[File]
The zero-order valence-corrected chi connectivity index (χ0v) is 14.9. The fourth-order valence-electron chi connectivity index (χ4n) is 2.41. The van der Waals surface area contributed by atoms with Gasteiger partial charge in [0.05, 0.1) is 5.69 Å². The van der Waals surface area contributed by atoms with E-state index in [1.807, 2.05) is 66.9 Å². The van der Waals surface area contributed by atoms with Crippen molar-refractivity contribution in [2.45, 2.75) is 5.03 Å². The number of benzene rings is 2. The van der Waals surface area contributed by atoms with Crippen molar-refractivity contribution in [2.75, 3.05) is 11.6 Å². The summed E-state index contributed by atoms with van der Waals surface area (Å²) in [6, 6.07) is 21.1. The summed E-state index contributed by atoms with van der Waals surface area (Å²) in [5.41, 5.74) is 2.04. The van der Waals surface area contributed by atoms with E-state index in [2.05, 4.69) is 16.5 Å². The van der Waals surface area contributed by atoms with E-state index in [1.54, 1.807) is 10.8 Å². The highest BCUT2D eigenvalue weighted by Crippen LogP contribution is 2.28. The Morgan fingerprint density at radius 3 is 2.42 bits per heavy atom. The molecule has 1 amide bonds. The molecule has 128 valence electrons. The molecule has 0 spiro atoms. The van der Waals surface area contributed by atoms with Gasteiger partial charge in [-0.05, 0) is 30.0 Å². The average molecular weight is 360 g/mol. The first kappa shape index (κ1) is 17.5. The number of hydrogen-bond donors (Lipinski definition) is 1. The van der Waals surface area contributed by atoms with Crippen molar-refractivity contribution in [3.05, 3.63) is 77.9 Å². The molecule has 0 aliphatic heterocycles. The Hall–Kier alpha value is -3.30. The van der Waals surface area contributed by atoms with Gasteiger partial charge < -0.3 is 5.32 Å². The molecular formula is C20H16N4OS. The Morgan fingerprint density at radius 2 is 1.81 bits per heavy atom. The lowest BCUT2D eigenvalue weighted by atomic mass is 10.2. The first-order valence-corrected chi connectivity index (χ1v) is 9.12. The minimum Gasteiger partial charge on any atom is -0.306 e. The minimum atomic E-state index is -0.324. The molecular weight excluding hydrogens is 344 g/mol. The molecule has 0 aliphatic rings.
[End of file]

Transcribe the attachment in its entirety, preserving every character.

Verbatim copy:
The zero-order valence-corrected chi connectivity index (χ0v) is 14.9. The fourth-order valence-electron chi connectivity index (χ4n) is 2.41. The van der Waals surface area contributed by atoms with Gasteiger partial charge in [0.05, 0.1) is 5.69 Å². The van der Waals surface area contributed by atoms with E-state index in [1.807, 2.05) is 66.9 Å². The van der Waals surface area contributed by atoms with Crippen molar-refractivity contribution in [2.45, 2.75) is 5.03 Å². The number of benzene rings is 2. The van der Waals surface area contributed by atoms with Crippen molar-refractivity contribution in [2.75, 3.05) is 11.6 Å². The summed E-state index contributed by atoms with van der Waals surface area (Å²) in [6, 6.07) is 21.1. The summed E-state index contributed by atoms with van der Waals surface area (Å²) in [5.41, 5.74) is 2.04. The van der Waals surface area contributed by atoms with E-state index in [2.05, 4.69) is 16.5 Å². The van der Waals surface area contributed by atoms with E-state index in [1.54, 1.807) is 10.8 Å². The highest BCUT2D eigenvalue weighted by Crippen LogP contribution is 2.28. The Morgan fingerprint density at radius 3 is 2.42 bits per heavy atom. The molecule has 1 amide bonds. The molecule has 128 valence electrons. The molecule has 0 spiro atoms. The van der Waals surface area contributed by atoms with Gasteiger partial charge in [-0.05, 0) is 30.0 Å². The average molecular weight is 360 g/mol. The first kappa shape index (κ1) is 17.5. The number of hydrogen-bond donors (Lipinski definition) is 1. The van der Waals surface area contributed by atoms with Crippen molar-refractivity contribution in [3.05, 3.63) is 77.9 Å². The molecule has 0 aliphatic heterocycles. The Hall–Kier alpha value is -3.30. The van der Waals surface area contributed by atoms with Gasteiger partial charge < -0.3 is 5.32 Å². The molecular formula is C20H16N4OS. The Morgan fingerprint density at radius 2 is 1.81 bits per heavy atom. The lowest BCUT2D eigenvalue weighted by atomic mass is 10.2. The first-order valence-corrected chi connectivity index (χ1v) is 9.12. The minimum Gasteiger partial charge on any atom is -0.306 e. The minimum atomic E-state index is -0.324. The molecular weight excluding hydrogens is 344 g/mol. The molecule has 0 aliphatic rings.